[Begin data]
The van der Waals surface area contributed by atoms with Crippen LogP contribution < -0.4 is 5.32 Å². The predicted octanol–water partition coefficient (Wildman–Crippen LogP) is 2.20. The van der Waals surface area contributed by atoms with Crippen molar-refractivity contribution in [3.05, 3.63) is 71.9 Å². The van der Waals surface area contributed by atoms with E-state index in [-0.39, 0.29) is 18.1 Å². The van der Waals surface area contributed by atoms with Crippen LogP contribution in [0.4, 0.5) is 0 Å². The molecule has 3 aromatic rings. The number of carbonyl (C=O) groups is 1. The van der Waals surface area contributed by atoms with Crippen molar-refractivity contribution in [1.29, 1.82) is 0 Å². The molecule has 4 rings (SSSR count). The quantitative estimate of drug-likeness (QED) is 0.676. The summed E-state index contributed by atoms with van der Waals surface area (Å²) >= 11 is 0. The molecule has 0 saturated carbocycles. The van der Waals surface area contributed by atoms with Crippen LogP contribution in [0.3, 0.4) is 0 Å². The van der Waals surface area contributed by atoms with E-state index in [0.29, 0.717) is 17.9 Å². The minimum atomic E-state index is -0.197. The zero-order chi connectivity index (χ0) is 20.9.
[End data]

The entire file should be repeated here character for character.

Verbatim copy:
The van der Waals surface area contributed by atoms with Crippen LogP contribution < -0.4 is 5.32 Å². The predicted octanol–water partition coefficient (Wildman–Crippen LogP) is 2.20. The van der Waals surface area contributed by atoms with Crippen molar-refractivity contribution in [3.05, 3.63) is 71.9 Å². The van der Waals surface area contributed by atoms with E-state index in [-0.39, 0.29) is 18.1 Å². The van der Waals surface area contributed by atoms with Crippen LogP contribution in [0.4, 0.5) is 0 Å². The molecule has 3 aromatic rings. The number of carbonyl (C=O) groups is 1. The van der Waals surface area contributed by atoms with Crippen molar-refractivity contribution in [1.29, 1.82) is 0 Å². The molecule has 4 rings (SSSR count). The quantitative estimate of drug-likeness (QED) is 0.676. The summed E-state index contributed by atoms with van der Waals surface area (Å²) >= 11 is 0. The molecule has 0 saturated carbocycles. The van der Waals surface area contributed by atoms with Crippen LogP contribution in [0.3, 0.4) is 0 Å². The van der Waals surface area contributed by atoms with E-state index in [0.29, 0.717) is 17.9 Å². The minimum atomic E-state index is -0.197. The zero-order chi connectivity index (χ0) is 20.9.